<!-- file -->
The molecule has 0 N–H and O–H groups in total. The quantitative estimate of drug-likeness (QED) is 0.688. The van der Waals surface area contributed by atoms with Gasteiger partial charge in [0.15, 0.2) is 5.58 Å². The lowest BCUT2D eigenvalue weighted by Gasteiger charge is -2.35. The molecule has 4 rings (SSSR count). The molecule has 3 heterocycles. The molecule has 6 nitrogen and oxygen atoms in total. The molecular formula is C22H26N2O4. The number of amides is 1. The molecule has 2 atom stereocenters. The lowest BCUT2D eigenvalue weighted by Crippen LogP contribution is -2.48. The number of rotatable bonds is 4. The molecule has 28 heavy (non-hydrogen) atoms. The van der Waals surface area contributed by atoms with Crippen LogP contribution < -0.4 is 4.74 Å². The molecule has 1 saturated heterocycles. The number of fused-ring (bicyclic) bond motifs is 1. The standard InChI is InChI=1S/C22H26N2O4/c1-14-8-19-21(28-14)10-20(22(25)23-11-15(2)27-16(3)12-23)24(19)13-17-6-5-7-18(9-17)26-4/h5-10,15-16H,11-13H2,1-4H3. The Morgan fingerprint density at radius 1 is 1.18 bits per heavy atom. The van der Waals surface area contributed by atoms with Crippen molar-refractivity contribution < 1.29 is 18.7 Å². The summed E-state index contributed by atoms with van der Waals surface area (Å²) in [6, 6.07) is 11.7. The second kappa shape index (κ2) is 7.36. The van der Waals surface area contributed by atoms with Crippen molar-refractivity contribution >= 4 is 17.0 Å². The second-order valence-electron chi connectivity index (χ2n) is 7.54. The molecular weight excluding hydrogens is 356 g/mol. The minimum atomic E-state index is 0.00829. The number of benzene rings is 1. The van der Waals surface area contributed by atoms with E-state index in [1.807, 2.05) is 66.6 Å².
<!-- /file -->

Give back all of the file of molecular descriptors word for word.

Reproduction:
The molecule has 0 N–H and O–H groups in total. The quantitative estimate of drug-likeness (QED) is 0.688. The van der Waals surface area contributed by atoms with Gasteiger partial charge in [0.15, 0.2) is 5.58 Å². The lowest BCUT2D eigenvalue weighted by Gasteiger charge is -2.35. The molecule has 4 rings (SSSR count). The molecule has 3 heterocycles. The molecule has 6 nitrogen and oxygen atoms in total. The molecular formula is C22H26N2O4. The number of amides is 1. The molecule has 2 atom stereocenters. The lowest BCUT2D eigenvalue weighted by Crippen LogP contribution is -2.48. The number of rotatable bonds is 4. The molecule has 28 heavy (non-hydrogen) atoms. The van der Waals surface area contributed by atoms with Crippen LogP contribution < -0.4 is 4.74 Å². The molecule has 1 saturated heterocycles. The number of fused-ring (bicyclic) bond motifs is 1. The standard InChI is InChI=1S/C22H26N2O4/c1-14-8-19-21(28-14)10-20(22(25)23-11-15(2)27-16(3)12-23)24(19)13-17-6-5-7-18(9-17)26-4/h5-10,15-16H,11-13H2,1-4H3. The Morgan fingerprint density at radius 1 is 1.18 bits per heavy atom. The van der Waals surface area contributed by atoms with Crippen molar-refractivity contribution < 1.29 is 18.7 Å². The summed E-state index contributed by atoms with van der Waals surface area (Å²) in [6, 6.07) is 11.7. The second kappa shape index (κ2) is 7.36. The van der Waals surface area contributed by atoms with Crippen molar-refractivity contribution >= 4 is 17.0 Å². The second-order valence-electron chi connectivity index (χ2n) is 7.54. The molecular weight excluding hydrogens is 356 g/mol. The minimum atomic E-state index is 0.00829. The number of benzene rings is 1. The van der Waals surface area contributed by atoms with E-state index in [1.807, 2.05) is 66.6 Å².